Two points. First, it was Cheney's boss, George W. Bush, who ran for the presidency in 2000 vowing to change the tone of partisan political discourse in Washington. I know that's a promise that was never kept. But what a nasty shot from Cheney. Neither he nor Bush seem to realize that even though they are GOP partisans they are still president and the vice president of the entire nation and actually have a higher standard to meet than the usual political hacks (including those in their own employ). Yet they show no interest in doing so. Again, nothing new about that.

Second, the disruption of the latest suspected terrorist plot--the one to blow up airliners heading to the United States from London--illustrates that the evildoers are probably not developing their plans based on the outcome of primary elections in the Nutmeg State. Moreover, American policy should not be held hostage to what America's enemies want or don't want. The debate is over what's best for the United States (and the rest of the world). To suggest one path or another would hearten the "terrorists" is to avoid a serious discussion. But what else would you expect from a fellow who still believes he was right to say a year ago that the Iraqi insurgency was in its "last throes"?

Delusional on Terror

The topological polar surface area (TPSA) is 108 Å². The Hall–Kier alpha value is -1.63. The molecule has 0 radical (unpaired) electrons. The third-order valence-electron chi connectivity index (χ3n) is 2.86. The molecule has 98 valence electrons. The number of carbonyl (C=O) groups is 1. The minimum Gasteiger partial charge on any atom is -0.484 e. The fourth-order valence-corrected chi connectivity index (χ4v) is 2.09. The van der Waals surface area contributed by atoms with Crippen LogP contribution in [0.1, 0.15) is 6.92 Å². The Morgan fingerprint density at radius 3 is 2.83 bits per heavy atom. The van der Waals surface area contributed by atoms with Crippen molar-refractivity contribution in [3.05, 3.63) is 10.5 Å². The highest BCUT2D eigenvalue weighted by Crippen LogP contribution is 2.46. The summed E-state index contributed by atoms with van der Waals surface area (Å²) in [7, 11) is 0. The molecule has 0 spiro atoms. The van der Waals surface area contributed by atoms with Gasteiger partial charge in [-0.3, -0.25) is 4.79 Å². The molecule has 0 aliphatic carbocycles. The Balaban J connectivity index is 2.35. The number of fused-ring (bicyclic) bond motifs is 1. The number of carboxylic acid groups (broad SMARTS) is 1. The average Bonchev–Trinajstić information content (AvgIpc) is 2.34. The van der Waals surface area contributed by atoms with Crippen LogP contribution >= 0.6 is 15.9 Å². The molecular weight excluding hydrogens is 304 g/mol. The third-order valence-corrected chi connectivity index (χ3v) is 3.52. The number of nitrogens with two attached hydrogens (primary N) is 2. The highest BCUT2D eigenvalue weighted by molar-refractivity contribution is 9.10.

If you want to know how Joe Lieberman undermines his former party on national security issues, just look at his response to the London terror arrests.

Democratic leaders reacted to the foiled plot by highlighting the importance of working with allies and the unwillingness of the Bush Administration to implement the 9/11 Commission's recommendations on airport security.

Lieberman used the occasion to blast Ned Lamont's position on the Iraq war.

"If we just pick up like Ned Lamont wants us to do, get out by a date certain, it will be taken as a tremendous victory by the same people who wanted to blow up these planes in this plot hatched in England," Lieberman said at a campaign stop for his lagging Independent bid. "It will strengthen them and they will strike again."

Lamont rightfully noted that Lieberman's attack "sounds an awful lot like Vice President Cheney's comment on Wednesday. Both of them believe our invasion of Iraq has a lot to do with 9/11. That's a false premise."

Yesterday, Cheney said a Lieberman loss would embolden Al-Qaeda.

Does anyone really believe that Islamic terrorists, strengthened by the war in Iraq and Israel's assault on Lebanon, are following a Senate race in Connecticut?

Do Republicans currently have a more useful ally than Lieberman?

Perhaps that's why Karl Rove's calling him and Ken Mehlmen's refusing to endorse the GOP nominee. Because right now Lieberman's the only credibility Republicans have left.